From the areas described above, the peak is within easy striking distance. Head uphill along grassy slopes. You will see a very clear cut (notch) in the rocks up ahead, slightly to your left. This is NOT the route. More to your right, there are several rocks, one quite distinct with a sort of upwards pointing block on its very top. The (best) route shall stay to the right of this point. See the photograph for further details. The deeper valley that you will have on your right, actually turns sharply around these rocks in a huge left curve. The key to good routefinding here is to either climb the rocks just right of the "pointing block" or traverse a bit more right below more cliffs, then turn the corner and ascend along the ridge, now with the deep depression on your right hand side. If you go more directly, just right of the "pointing block", you will end up on the opposite side and meet the alterntive route that will merge in from your right side. Either way is fine.
As you ascend along the depression that is now separating you from the peak itself, look for a suitable place to exit right without loosing much elevation, in order to cross the talus/scree and gain the wide grassy slopes on the opposite end. From here, ascend easy terrain to a distinct col on the main ridge. Study the picture for precise identification and more details. In this col, scramble rather easily upwards (to your right) and follow the top ridge a short section, then proceed a bit below and on the right hand side of the top ridge. Look for an easy passage that will get you 2-3 meter higher up. There are at least two places where this can be done easily. The climbing here is well protected and quite easy, but rates as YDS class 3. This section is only a few meter.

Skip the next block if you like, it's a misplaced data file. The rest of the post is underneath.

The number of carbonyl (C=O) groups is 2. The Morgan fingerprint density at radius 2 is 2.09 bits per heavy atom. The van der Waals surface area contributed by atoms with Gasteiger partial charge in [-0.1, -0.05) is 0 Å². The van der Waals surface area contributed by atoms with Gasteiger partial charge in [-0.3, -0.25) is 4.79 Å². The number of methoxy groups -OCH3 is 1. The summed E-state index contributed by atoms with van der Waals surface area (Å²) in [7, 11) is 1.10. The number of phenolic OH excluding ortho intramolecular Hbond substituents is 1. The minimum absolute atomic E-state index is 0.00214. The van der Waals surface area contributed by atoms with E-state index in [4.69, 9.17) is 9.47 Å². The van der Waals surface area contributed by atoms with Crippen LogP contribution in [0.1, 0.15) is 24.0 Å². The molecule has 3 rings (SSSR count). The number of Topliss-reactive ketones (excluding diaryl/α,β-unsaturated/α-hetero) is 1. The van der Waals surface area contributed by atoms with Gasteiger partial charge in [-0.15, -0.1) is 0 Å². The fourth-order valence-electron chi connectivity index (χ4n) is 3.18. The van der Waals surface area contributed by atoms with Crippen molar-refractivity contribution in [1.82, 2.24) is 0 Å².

On this higher level, there is a pretty wide and very distinct ledge that will take you further along, also this time on the right side of the main ridge. This ledge gives direct access to easier terrain where you should ascend uphill and gain the very natural col on the main ridge. This location is at N42:26.584, E019:48.623, elevation 2600 meter. From here, one starts out up the main ridge which is now quite broad and full of variable sized rocks. As you get higher, traverse left among huge boulders. In this area you will pick up red trail markers that leads directly to the summit. Even without these, the remaining part is easy, just proceed uphill where possible while staying left of the highest ridge until you again regain the top ridge for an easy stroll the last few meter to the summit point.
In August 2007, a red metal box serving as a trail register was placed on the summit. I suspect that it will come loose, hikers should then just see that it is placed between rocks inside the small ring of rocks that define the summit area.
For completeness, we provide GPS coordinates and approximate hiking times for the route we followed in the table below:

GPS coordinates and elevationTimeLocation
N42:25.671, E019:45.703, 958 m. 0:00 End of road, trailhead.
N42:26.559, E019:46.216, 1668 m. 1:30 Trail fork, go right.
N42:26.532, E019:46.899, 1727 m. 2:05 Flat grass area, possible camp.
N42:26.574, E019:47.618, 2027 m. 2:37 Waypoint on the route.
N42:26.613, E019:47.798, 2108 m. 2:52 Waypoint on the route.
N42:26.421, E019:48.038, 2243 m. 3:12 Waypoint on the route.
N42:26.457, E019:48.123, 2268 m. 3:22 Waypoint on the route.